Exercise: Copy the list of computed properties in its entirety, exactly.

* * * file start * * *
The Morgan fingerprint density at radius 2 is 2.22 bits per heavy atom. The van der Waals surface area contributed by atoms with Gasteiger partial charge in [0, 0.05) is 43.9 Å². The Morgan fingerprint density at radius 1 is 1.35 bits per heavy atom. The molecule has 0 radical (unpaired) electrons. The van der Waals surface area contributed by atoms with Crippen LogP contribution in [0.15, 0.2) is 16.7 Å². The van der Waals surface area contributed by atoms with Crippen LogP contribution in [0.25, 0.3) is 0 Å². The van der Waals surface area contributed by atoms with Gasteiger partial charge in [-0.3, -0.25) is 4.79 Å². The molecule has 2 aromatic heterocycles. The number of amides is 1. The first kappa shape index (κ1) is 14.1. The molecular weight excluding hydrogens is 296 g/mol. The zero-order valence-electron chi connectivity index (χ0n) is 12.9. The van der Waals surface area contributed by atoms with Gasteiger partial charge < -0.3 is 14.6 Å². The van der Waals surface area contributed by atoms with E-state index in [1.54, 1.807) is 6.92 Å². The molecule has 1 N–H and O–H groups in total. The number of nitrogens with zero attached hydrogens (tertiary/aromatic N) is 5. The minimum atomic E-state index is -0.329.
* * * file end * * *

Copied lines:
The Morgan fingerprint density at radius 2 is 2.22 bits per heavy atom. The van der Waals surface area contributed by atoms with Gasteiger partial charge in [0, 0.05) is 43.9 Å². The Morgan fingerprint density at radius 1 is 1.35 bits per heavy atom. The molecule has 0 radical (unpaired) electrons. The van der Waals surface area contributed by atoms with Crippen LogP contribution in [0.15, 0.2) is 16.7 Å². The van der Waals surface area contributed by atoms with Crippen LogP contribution in [0.25, 0.3) is 0 Å². The van der Waals surface area contributed by atoms with Gasteiger partial charge in [-0.3, -0.25) is 4.79 Å². The molecule has 2 aromatic heterocycles. The number of amides is 1. The first kappa shape index (κ1) is 14.1. The molecular weight excluding hydrogens is 296 g/mol. The zero-order valence-electron chi connectivity index (χ0n) is 12.9. The van der Waals surface area contributed by atoms with Gasteiger partial charge < -0.3 is 14.6 Å². The van der Waals surface area contributed by atoms with E-state index in [1.54, 1.807) is 6.92 Å². The molecule has 1 N–H and O–H groups in total. The number of nitrogens with zero attached hydrogens (tertiary/aromatic N) is 5. The minimum atomic E-state index is -0.329.